GT Voice: Glasgow climate conference can’t be hijacked by the US
Published: Sep 06, 2021 09:13 PM
Photo: VCG

Photo: VCG

As the global climate change conference in Glasgow, the UK, draws closer, diplomatic efforts to prepare for the crucial meeting is ramping up. The UK's senior climate change official Alok Sharma is currently on a visit to China for meetings with senior government and business representatives, Reuters reported on Monday. One of his purposes is to discuss how to work together to ensure the successful holding of the Glasgow summit in November.

"I welcome China's commitment to climate neutrality by 2060 and look forward to discussing China's policy proposals towards this goal, its plans for submitting an enhanced 2030 emissions reduction target, as well as how we work towards a successful multilateral outcome at COP26," the Reuters report cited Sharma as saying.

To a certain extent, the relatively positive statement underlined the UK's genuine efforts to create a cooperative atmosphere for discussing climate issues with China. If the UK can maintain such a positive attitude, there will be sufficient room for cooperation between the two countries in tackling climate change.

The UK's preparation for the upcoming Glasgow climate change conference is laudable, but the summit also faces some uncertainties and risks posed primarily by the US. It should be pointed out that if the UK and the global community seek to achieve some tangible results from the meeting, they cannot allow Washington to hijack the summit for its ill geopolitical intentions. 

Compared with the Trump administration, the Biden administration appears to be more interested in at least talking about tackling climate issues. However, it has also become increasingly clear that Washington may want to use climate issues as another excuse to crack down on others and advance its own geopolitical agenda.

US Special Presidential Envoy for Climate John Kerry's visit to China last week offered sufficient indication as to whether the US is seeking pragmatic cooperation or exerting pressure on others when it comes to climate issues.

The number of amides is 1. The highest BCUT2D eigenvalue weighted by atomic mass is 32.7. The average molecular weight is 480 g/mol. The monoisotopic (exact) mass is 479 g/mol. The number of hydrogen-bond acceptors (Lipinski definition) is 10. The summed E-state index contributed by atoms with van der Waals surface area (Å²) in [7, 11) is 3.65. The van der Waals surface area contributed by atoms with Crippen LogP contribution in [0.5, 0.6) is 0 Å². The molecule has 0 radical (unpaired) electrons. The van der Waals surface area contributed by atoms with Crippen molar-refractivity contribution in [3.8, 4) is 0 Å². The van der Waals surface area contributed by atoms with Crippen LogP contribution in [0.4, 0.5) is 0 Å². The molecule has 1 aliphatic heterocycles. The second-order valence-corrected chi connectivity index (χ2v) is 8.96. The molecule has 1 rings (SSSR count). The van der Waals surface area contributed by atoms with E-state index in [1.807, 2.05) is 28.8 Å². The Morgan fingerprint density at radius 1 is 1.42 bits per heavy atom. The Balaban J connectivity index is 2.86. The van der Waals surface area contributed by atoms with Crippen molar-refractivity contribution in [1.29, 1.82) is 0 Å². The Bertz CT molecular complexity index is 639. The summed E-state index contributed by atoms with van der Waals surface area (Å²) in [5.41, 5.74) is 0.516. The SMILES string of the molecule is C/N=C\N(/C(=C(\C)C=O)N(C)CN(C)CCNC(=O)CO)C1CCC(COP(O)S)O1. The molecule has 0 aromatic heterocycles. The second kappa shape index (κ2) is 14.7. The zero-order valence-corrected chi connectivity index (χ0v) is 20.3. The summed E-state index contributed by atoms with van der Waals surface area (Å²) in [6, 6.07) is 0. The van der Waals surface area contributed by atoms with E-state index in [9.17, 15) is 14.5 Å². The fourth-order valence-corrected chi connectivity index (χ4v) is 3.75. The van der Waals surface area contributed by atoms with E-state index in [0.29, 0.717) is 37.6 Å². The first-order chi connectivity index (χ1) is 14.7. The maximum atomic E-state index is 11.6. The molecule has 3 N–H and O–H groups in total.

Even before Kerry's visit to China, US media reports already suggested that his main purpose would be to press China to stop financing coal-fired energy projects. That is a perfect example of how the US adopts double standards when it comes to tackling climate change. 

By emphasizing China's coal-fired power plants, the US selectively ignores the country's clean energy efforts. The US has achieved some progress in renewable energy-related technologies, but China has invested far more in clean energy than the US.

After meetings with senior Chinese officials, Kerry warned that China's plans for new coal plants could "undo the capacity of the world to reach net-zero by 2050," according to media reports. 

But the irony is that the US per capita emission is almost twice the level in China. The complete lack of objectivity and candor is a telling indication that when Kerry said that the climate issue is not geopolitical, Washington elites can't resist but to turn every issue into a geopolitical game.

China has not only adopted an open attitude toward global cooperation in tackling climate change but also actively promoted such cooperation. However, it should also be clear that any attempt to use the climate issue to extend other geopolitical goals will not work on China. China has already announced its own climate road map and will stick to its own pace. 

But uncertainties and risks remain for multilateral platforms such as the Glasgow summit due to Washington's toxic approaches and it is imperative for the UK and the global community to avoid the global climate conference being held hostage by US political ideologues.